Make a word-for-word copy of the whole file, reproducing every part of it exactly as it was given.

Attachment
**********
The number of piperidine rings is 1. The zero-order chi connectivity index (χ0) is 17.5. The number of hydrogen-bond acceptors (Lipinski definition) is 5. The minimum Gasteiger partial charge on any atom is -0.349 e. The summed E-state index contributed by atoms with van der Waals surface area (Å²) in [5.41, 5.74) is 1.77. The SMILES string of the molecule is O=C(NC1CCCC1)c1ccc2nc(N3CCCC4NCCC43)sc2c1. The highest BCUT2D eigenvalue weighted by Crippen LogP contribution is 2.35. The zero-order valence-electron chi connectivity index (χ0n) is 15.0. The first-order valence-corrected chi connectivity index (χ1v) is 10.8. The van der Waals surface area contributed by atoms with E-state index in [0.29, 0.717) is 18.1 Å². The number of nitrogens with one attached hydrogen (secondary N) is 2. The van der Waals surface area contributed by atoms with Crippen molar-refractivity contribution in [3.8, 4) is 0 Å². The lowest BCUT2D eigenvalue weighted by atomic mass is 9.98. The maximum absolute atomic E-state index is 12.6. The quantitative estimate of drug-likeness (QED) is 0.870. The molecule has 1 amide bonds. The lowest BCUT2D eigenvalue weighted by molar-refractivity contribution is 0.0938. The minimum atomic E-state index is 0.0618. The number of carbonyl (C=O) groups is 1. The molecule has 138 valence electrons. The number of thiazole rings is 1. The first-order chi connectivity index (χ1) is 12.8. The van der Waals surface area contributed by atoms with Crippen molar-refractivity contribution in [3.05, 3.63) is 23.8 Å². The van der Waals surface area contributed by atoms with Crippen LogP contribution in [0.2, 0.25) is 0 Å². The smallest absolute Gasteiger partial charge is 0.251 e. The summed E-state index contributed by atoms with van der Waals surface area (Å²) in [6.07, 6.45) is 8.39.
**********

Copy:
The number of piperidine rings is 1. The zero-order chi connectivity index (χ0) is 17.5. The number of hydrogen-bond acceptors (Lipinski definition) is 5. The minimum Gasteiger partial charge on any atom is -0.349 e. The summed E-state index contributed by atoms with van der Waals surface area (Å²) in [5.41, 5.74) is 1.77. The SMILES string of the molecule is O=C(NC1CCCC1)c1ccc2nc(N3CCCC4NCCC43)sc2c1. The highest BCUT2D eigenvalue weighted by Crippen LogP contribution is 2.35. The zero-order valence-electron chi connectivity index (χ0n) is 15.0. The first-order valence-corrected chi connectivity index (χ1v) is 10.8. The van der Waals surface area contributed by atoms with E-state index in [0.29, 0.717) is 18.1 Å². The number of nitrogens with one attached hydrogen (secondary N) is 2. The van der Waals surface area contributed by atoms with Crippen molar-refractivity contribution in [3.8, 4) is 0 Å². The lowest BCUT2D eigenvalue weighted by atomic mass is 9.98. The maximum absolute atomic E-state index is 12.6. The quantitative estimate of drug-likeness (QED) is 0.870. The molecule has 1 amide bonds. The lowest BCUT2D eigenvalue weighted by molar-refractivity contribution is 0.0938. The minimum atomic E-state index is 0.0618. The number of carbonyl (C=O) groups is 1. The molecule has 138 valence electrons. The number of thiazole rings is 1. The first-order chi connectivity index (χ1) is 12.8. The van der Waals surface area contributed by atoms with Crippen molar-refractivity contribution in [3.05, 3.63) is 23.8 Å². The van der Waals surface area contributed by atoms with Crippen LogP contribution in [0.2, 0.25) is 0 Å². The smallest absolute Gasteiger partial charge is 0.251 e. The summed E-state index contributed by atoms with van der Waals surface area (Å²) in [6.07, 6.45) is 8.39.